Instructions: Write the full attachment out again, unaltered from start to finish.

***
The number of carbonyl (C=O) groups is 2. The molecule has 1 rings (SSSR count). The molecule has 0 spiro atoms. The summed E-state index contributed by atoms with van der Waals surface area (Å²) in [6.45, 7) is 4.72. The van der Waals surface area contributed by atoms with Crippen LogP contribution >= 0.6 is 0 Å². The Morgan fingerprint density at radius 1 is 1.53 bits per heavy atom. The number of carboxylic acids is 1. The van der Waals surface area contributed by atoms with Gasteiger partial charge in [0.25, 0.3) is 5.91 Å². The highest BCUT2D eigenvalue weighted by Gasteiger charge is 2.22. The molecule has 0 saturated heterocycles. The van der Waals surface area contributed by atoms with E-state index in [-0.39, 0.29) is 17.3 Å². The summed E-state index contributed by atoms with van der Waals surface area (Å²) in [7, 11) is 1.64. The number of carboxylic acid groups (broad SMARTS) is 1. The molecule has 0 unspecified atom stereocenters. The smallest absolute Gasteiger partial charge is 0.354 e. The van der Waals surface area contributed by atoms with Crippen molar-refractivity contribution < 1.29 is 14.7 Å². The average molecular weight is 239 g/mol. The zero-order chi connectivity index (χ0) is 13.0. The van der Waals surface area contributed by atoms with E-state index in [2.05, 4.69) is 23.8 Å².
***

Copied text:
The number of carbonyl (C=O) groups is 2. The molecule has 1 rings (SSSR count). The molecule has 0 spiro atoms. The summed E-state index contributed by atoms with van der Waals surface area (Å²) in [6.45, 7) is 4.72. The van der Waals surface area contributed by atoms with Crippen LogP contribution >= 0.6 is 0 Å². The Morgan fingerprint density at radius 1 is 1.53 bits per heavy atom. The number of carboxylic acids is 1. The van der Waals surface area contributed by atoms with Gasteiger partial charge in [0.25, 0.3) is 5.91 Å². The highest BCUT2D eigenvalue weighted by Gasteiger charge is 2.22. The molecule has 0 saturated heterocycles. The van der Waals surface area contributed by atoms with E-state index in [-0.39, 0.29) is 17.3 Å². The summed E-state index contributed by atoms with van der Waals surface area (Å²) in [7, 11) is 1.64. The number of carboxylic acid groups (broad SMARTS) is 1. The molecule has 0 unspecified atom stereocenters. The smallest absolute Gasteiger partial charge is 0.354 e. The van der Waals surface area contributed by atoms with Crippen molar-refractivity contribution < 1.29 is 14.7 Å². The average molecular weight is 239 g/mol. The zero-order chi connectivity index (χ0) is 13.0. The van der Waals surface area contributed by atoms with E-state index in [2.05, 4.69) is 23.8 Å².